But probably the biggest problem I had with the book, and this is a personal reaction rather than a general criticism, is its utterly unflinching modernity – in the prose, and in the dialogue. No doubt it’s entirely intentional, but I did find it jarring. Barbarians use phrases like “back in ’55″, everyone from swineherd, to knight, to emperor, says “yeah,” frequently, and everyone, and I mean everyone, says “fuck.” They say it a lot. They say it a fucking lot.
Now, don’t get me wrong, I despise faux victorian romanticism in prose and dialogue as much as the next man. A lot more, in fact. I’m not asking anyone to go all “prithee”, “pon mine honour” and “ifaith, my liege”, but at the same time I feel the words you pick are very important, and for me some of the language didn’t necessarily communicate much about the characters and the settings in question, in fact it conflicted with them quite badly, at least at first, and gave it all an oddly schizophrenic feel. An epic fantasy with the prose of … well, of a Richard Morgan dystopian sci-fi. The issue of what is or is not anachronistic is one we could spend a great deal of time discussing, so I’ll duck it like the coward I am. I must say I got used to the unflinching, unapologetic modernism over time, but I never quite liked it. I would not be at all surprised if Morgan has used the word “fuck” more in one book than Scott Lynch in two and me in three all put together. In fact I’d be surprised if he hadn’t. He may well have used it more than in all of his previous books put together. I love a bit of swearing, I’ve written empassioned defences of its use in fantasy but there definitely is such a thing as too much. I wouldn’t consider it an anachronism, but in the end, five times in one paragraph, it just gets repetitive, boring, ineffective. Obviously, everyone will have a different threshold there, but for me, there was waaaaaaay too much, at least early on.
Now I know what you’re all thinking. “Joe, you hypocritical bastard, these are just the same criticisms you’re constantly and shrilly defending yourself against!” Ooops. You’re right. Modern verbiage. Too much swearing. Too much dark. Over-the-top violence. I can only scratch my head and say, it’s all a question of balance, and every reader or writer will find theirs in a different place, and if you think my stuff is in any way extreme, then think again, rapidly, because fantasy just got a whole lot more extreme, guys. I am proudly middle-of-the road, now. I am made bland, and inoffensive, and believe me, so is everybody else.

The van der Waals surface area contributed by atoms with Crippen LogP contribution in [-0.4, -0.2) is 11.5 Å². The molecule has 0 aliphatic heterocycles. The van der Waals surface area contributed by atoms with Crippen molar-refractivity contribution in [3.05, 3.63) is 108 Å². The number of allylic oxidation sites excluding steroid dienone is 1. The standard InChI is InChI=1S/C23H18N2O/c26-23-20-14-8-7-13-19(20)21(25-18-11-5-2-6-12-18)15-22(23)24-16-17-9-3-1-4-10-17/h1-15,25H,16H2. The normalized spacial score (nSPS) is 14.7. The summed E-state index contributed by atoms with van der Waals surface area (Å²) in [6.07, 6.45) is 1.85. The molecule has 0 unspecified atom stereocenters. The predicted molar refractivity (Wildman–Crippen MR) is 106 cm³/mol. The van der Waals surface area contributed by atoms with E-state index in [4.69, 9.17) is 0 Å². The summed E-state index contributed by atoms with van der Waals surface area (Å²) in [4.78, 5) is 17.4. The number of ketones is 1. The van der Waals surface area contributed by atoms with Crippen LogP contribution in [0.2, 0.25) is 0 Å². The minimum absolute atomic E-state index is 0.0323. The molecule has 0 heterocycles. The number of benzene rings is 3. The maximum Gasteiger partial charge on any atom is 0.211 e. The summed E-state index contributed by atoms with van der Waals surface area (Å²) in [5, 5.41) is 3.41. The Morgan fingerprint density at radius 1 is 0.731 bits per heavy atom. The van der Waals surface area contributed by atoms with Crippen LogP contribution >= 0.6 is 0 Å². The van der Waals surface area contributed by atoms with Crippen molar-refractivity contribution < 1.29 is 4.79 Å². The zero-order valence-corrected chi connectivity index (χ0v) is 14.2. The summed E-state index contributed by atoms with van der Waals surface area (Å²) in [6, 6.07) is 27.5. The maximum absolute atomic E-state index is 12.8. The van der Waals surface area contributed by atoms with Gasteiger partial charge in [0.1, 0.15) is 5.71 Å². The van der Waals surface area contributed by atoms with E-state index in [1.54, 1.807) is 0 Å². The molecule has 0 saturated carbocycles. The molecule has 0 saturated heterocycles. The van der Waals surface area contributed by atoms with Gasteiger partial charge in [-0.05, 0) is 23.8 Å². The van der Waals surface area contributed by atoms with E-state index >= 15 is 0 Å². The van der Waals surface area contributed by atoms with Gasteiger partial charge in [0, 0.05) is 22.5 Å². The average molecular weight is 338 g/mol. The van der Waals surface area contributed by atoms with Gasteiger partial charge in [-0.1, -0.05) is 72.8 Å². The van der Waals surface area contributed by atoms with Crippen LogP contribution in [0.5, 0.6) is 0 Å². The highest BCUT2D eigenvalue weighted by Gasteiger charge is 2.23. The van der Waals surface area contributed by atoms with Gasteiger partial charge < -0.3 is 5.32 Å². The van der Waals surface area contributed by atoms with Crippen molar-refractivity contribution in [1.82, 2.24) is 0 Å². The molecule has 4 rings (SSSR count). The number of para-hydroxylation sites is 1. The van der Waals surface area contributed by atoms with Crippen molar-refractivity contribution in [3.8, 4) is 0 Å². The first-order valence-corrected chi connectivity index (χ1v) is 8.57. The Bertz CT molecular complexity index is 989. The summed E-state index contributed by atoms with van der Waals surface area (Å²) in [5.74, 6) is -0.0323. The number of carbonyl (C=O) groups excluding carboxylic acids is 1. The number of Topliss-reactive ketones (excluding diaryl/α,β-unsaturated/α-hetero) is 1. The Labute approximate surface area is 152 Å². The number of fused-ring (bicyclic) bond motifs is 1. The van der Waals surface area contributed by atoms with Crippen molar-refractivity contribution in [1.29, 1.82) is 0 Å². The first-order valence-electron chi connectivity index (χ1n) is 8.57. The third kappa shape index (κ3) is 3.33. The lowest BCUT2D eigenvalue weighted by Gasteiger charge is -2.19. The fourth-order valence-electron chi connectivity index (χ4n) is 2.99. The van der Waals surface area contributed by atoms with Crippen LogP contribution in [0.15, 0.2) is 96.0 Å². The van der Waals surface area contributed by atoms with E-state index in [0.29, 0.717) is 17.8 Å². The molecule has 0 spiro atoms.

Anyway, these are details, really, which made me struggle at first, but that generally fell away as the book went on and I got drawn into the setting, and the people, and the unfolding of the mystery. By the last hundred pages or so I was properly gripped. It’s a slow builder, and takes a bit of time getting there (another criticism everyone always has of my books), but has a cracking action finale, and an ending that would seem to promise some very interesting developments as the series goes on. It also strikes a nice balance between resolution of a book and setting up of a trilogy, something that’s harder than you might think. I hesitate to say, “if you like the works of x, y, or z, then give The Steel Remains a try,” because really it’s pretty much unlike anything else, and that’s why you should give it a try. You might love it, you might loathe it, but you’ll certainly find it difficult to ignore…